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  10. Monie says:

    We are always looking for great recipes in regards to carrots! They are so cheap/easy and stock a pantry well. Thank you for this!

  11. Emma says:

    Hi I was wonder if I can use this recipe with a Fowlers vacola water bath as it doesn’t reach more than 95 degrees Celsius.

    • Hi Emma, honestly, I do not have a answer for that, I will need to do some research and get back to you.. that’s the best I can say this morning

      • Monie says:

        I wouldn’t do potatoes in anything other than a pressure canner. Pressure canning is the only safe method of canning low-acid foods and you don’t want to risk botulism growth. Botulism spores are killed at temps of 120 degrees Celsius for at least 30 minutes. If you’re talking Vacola jars, I’ve always struggled to find anything that shows they are safe for canning meats/etc…I’ve heard of people doing it, but I personally wouldn’t risk it. 🙂 Hope that helps!

      • Hi Monie,

        O this recipe breaks all kinds of current modern rules, sort of.. The higher acid fruits, the sugar and the acid, combine to make it more like canning a lower acid food, however now, they say.. never can flour.. and of course there is flour in this as well..

        this is a old recipe, its been around for more then a hundred plus years (in my family alone) and I am very open about the fact that it does not meet current standards to be canning, unless you make it and then store it in the fridge before using it.. but that brings in the cold cellar..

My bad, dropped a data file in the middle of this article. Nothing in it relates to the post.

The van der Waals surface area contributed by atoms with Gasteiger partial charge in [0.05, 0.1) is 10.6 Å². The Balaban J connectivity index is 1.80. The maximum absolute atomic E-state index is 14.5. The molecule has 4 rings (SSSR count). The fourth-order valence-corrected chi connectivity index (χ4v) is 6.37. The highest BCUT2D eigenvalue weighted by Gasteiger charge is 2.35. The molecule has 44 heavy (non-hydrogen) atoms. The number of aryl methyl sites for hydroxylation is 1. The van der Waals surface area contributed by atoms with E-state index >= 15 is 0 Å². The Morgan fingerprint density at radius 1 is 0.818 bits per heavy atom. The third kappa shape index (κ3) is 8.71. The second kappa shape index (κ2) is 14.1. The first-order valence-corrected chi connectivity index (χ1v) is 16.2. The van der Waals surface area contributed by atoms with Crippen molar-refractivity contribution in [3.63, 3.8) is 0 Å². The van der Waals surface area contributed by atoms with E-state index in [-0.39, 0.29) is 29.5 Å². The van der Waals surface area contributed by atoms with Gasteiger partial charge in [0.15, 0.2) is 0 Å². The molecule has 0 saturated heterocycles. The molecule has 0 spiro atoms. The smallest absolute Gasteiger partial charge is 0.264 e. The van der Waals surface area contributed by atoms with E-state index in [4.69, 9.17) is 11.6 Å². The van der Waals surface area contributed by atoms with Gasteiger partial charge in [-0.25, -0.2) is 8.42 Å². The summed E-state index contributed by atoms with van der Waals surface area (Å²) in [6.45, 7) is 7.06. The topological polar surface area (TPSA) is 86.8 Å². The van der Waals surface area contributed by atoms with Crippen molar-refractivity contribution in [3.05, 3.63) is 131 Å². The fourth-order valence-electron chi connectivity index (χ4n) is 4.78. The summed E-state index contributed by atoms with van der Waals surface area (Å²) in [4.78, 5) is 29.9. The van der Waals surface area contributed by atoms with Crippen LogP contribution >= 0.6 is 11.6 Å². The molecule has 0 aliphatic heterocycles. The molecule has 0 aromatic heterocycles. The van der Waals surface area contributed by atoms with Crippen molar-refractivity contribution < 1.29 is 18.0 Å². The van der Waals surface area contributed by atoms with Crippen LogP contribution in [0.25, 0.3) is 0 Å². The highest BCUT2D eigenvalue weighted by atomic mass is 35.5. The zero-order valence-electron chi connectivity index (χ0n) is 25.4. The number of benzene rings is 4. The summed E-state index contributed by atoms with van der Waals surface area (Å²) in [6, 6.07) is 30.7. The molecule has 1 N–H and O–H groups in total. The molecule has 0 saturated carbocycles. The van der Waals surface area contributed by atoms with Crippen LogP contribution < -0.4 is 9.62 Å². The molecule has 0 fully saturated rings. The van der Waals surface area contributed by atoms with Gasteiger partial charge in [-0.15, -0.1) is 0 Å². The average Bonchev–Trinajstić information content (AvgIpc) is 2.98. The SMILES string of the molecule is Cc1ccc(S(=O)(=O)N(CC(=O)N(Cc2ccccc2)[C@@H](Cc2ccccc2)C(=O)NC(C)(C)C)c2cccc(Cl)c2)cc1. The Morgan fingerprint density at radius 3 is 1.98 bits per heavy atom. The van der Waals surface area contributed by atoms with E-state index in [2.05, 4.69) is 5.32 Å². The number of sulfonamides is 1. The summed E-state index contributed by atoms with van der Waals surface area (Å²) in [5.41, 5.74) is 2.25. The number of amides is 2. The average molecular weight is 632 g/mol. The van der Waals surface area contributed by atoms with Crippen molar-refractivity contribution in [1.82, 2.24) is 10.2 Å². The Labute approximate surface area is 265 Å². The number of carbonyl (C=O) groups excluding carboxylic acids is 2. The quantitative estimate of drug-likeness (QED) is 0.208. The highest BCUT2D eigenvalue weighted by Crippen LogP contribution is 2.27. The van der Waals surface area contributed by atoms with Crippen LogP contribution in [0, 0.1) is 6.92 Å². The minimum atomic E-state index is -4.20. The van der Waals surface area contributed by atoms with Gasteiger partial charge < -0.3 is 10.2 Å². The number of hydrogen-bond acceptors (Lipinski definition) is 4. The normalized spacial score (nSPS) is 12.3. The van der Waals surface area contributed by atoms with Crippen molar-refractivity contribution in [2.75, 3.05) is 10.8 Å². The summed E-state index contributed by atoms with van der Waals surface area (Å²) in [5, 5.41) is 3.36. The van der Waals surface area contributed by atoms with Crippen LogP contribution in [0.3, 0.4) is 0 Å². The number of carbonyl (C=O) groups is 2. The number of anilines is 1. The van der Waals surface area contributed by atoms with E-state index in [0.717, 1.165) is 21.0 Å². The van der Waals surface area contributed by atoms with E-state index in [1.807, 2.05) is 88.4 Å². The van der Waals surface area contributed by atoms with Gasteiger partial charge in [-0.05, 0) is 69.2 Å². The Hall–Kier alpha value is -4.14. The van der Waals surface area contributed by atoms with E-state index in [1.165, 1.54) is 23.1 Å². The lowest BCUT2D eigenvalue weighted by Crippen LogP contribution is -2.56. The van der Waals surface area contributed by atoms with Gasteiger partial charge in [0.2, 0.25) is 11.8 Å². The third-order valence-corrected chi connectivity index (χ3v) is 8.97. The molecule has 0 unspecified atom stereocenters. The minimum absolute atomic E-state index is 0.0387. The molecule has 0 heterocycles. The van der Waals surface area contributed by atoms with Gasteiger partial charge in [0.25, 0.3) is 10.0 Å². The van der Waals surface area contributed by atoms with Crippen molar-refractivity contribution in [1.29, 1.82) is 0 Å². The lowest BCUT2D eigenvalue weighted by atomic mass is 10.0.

which in the old days canning was stored in the cellar, which at least in my family was set to be just above zero, now, folks use modern recipes and assume they can store it in their heated shelves in a apartment and it will all be good..

        Anyway, for Emma, never make this recipe in a pressure canner.. It will blow up your jars, its ability to increase in volume and size in water bath canning if not done right, leads to blowouts and for the few folks that I have pressure canned, the mess is mindblowing..

        I would rather you consider it steamed pudding and store it in the fridge before use then pressure can it..

        I just got back from a event an still need to look up the info on your fowlers water bath 🙂

  12. Monie says:

    Ahh thanks for that! I suppose I should have read past the carrots and potatoes 😉 Regardless, it looks delicious and I’m excited to try it!

  13. Emma says: